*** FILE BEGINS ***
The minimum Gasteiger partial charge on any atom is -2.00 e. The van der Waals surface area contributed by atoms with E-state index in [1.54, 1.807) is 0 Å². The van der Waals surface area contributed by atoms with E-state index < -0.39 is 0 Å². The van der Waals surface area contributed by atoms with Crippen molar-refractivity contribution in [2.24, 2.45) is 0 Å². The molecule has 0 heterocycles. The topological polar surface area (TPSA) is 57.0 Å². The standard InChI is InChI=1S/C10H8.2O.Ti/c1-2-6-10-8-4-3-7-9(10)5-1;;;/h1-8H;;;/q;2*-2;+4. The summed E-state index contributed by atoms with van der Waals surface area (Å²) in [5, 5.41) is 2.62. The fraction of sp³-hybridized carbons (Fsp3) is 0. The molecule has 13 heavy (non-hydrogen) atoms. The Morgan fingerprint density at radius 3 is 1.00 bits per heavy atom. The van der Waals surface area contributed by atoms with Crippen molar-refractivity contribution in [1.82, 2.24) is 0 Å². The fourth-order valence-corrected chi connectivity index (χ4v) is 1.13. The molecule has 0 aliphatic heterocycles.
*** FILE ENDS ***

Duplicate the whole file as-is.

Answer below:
The minimum Gasteiger partial charge on any atom is -2.00 e. The van der Waals surface area contributed by atoms with E-state index in [1.54, 1.807) is 0 Å². The van der Waals surface area contributed by atoms with E-state index < -0.39 is 0 Å². The van der Waals surface area contributed by atoms with Crippen molar-refractivity contribution in [2.24, 2.45) is 0 Å². The molecule has 0 heterocycles. The topological polar surface area (TPSA) is 57.0 Å². The standard InChI is InChI=1S/C10H8.2O.Ti/c1-2-6-10-8-4-3-7-9(10)5-1;;;/h1-8H;;;/q;2*-2;+4. The summed E-state index contributed by atoms with van der Waals surface area (Å²) in [5, 5.41) is 2.62. The fraction of sp³-hybridized carbons (Fsp3) is 0. The molecule has 13 heavy (non-hydrogen) atoms. The Morgan fingerprint density at radius 3 is 1.00 bits per heavy atom. The van der Waals surface area contributed by atoms with Crippen molar-refractivity contribution in [1.82, 2.24) is 0 Å². The fourth-order valence-corrected chi connectivity index (χ4v) is 1.13. The molecule has 0 aliphatic heterocycles.